One in six people who stop taking antidepressants experience symptoms after stopping them

The Lancet Psychiatry publishes the first meta-analysis of the incidence of antidepressant treatment discontinuation symptoms that includes data from more than 20,000 patients collected from 79 randomised controlled trials and observational studies. The study sought to distinguish between symptoms directly caused by medication discontinuation and other ‘non-specific’ symptoms that may be associated with patient or professional expectations (the nocebo effect). The study concludes that one in six to seven patients will experience one or more symptoms directly caused by stopping medication, and one in 35 are likely to experience severe symptoms.  

06/06/2024 - 00:30 CEST
Expert reactions

Eduard Vieta - abandono antidepresivos EN

Eduard Vieta

Researcher of the Centre for Biomedical Research in Mental Health Network (CIBERSAM). Head of the Psychiatry and Psychology Department at the Hospital Clínic de Barcelona and lecturer at the University of Barcelona

Science Media Centre Spain

This is a high-quality meta-analysis that examines the clinically relevant phenomenon of rebound symptoms and discomfort at the time of discontinuation of antidepressant treatment, which occurs with some frequency (in the study data, in 15% of patients). 

The study confirms what we already knew, i.e. that this is a real phenomenon and that it occurs with some frequency with some drugs, but not all. 

The methodology is excellent but not free of biases and limitations, mostly derived from those of the studies analysed. Among them, it should be noted that the study has focused on controlled clinical trials, which is a strength as it has a placebo control group, but also a limitation, as the data may not faithfully reflect what happens in clinical samples outside the scope of clinical trials and that the discontinuation phase of treatment is usually open-label (without masking).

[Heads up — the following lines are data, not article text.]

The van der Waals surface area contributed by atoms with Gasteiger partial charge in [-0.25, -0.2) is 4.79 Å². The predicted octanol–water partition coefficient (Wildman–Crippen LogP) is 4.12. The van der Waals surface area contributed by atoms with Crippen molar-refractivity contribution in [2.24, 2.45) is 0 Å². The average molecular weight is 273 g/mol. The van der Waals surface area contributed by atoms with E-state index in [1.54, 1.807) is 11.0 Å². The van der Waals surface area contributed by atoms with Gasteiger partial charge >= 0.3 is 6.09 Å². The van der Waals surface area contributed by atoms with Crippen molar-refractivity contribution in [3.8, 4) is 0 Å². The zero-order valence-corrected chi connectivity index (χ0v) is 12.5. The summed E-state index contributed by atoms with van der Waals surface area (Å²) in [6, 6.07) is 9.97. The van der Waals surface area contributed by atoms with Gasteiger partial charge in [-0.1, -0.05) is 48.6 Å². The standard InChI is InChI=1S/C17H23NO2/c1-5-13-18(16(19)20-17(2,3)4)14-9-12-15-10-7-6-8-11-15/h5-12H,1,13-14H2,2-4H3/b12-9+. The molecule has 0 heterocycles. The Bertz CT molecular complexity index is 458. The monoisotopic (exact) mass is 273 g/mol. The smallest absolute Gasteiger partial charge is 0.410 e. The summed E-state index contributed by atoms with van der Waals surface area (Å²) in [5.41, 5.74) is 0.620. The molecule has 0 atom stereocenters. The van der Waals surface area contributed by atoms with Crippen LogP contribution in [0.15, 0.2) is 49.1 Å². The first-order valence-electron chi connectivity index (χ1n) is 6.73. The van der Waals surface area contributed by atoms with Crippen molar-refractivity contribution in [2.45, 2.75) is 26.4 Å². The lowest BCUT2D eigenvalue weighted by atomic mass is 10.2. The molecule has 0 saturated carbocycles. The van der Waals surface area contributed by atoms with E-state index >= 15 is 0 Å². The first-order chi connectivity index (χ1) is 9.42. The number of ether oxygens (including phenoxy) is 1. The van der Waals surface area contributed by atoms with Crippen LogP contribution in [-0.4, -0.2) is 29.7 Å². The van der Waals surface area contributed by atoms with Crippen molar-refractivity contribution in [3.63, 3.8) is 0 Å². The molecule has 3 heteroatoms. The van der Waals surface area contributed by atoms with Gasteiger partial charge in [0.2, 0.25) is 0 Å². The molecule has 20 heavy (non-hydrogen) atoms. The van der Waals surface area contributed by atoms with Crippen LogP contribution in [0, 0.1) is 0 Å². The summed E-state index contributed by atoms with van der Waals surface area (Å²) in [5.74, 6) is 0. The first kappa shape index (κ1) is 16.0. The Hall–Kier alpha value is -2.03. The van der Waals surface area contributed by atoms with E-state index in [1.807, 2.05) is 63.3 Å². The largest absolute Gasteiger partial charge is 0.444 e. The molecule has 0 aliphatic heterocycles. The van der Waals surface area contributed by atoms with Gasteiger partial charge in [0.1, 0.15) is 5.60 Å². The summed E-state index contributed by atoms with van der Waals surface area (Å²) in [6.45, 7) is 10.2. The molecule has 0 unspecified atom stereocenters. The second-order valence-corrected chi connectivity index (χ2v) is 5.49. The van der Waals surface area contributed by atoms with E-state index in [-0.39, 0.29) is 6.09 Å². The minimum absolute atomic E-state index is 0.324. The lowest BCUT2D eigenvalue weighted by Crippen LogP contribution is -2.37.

The implications of the study are that one in six patients may experience symptoms following discontinuation of antidepressant treatment that may appear to be relapse symptoms, but are actually caused by more or less abrupt discontinuation of the drug, and that venlafaxine, desvenlafaxine, paroxetine and imipramine are the drugs most frequently associated with this phenomenon. Both patients and psychiatrists should avoid abruptly discontinuing these drugs or opt for others that are not associated with this problem. 

The author has declared they have no conflicts of interest

Alberto Ortiz - abandono antidepresivos

Alberto Ortiz Lobo

Doctor of Medicine and Psychiatrist at the Carlos III Day Hospital - La Paz University Hospital (Madrid)

Science Media Centre Spain

The extraordinary increase in the prescription of antidepressants should alert us to how we are transforming human and everyday discomfort into a medical condition that we treat with psychotropic drugs. A treatment that, logically, causes adverse effects during its consumption, but also upon withdrawal, a problem that has barely been given visibility until a few years ago.

This meta-analysis aims to measure the incidence of withdrawal syndrome when antidepressants are discontinued. It analyzes the results of 79 previous studies characterized by heterogeneity in design and data collection, and mostly aimed at measuring the efficacy of antidepressants and, secondarily and variably, their adverse effects. The meta-analysis does not provide data on crucial aspects that influence the results, such as the method of discontinuing antidepressants, previous treatment durations, or their doses.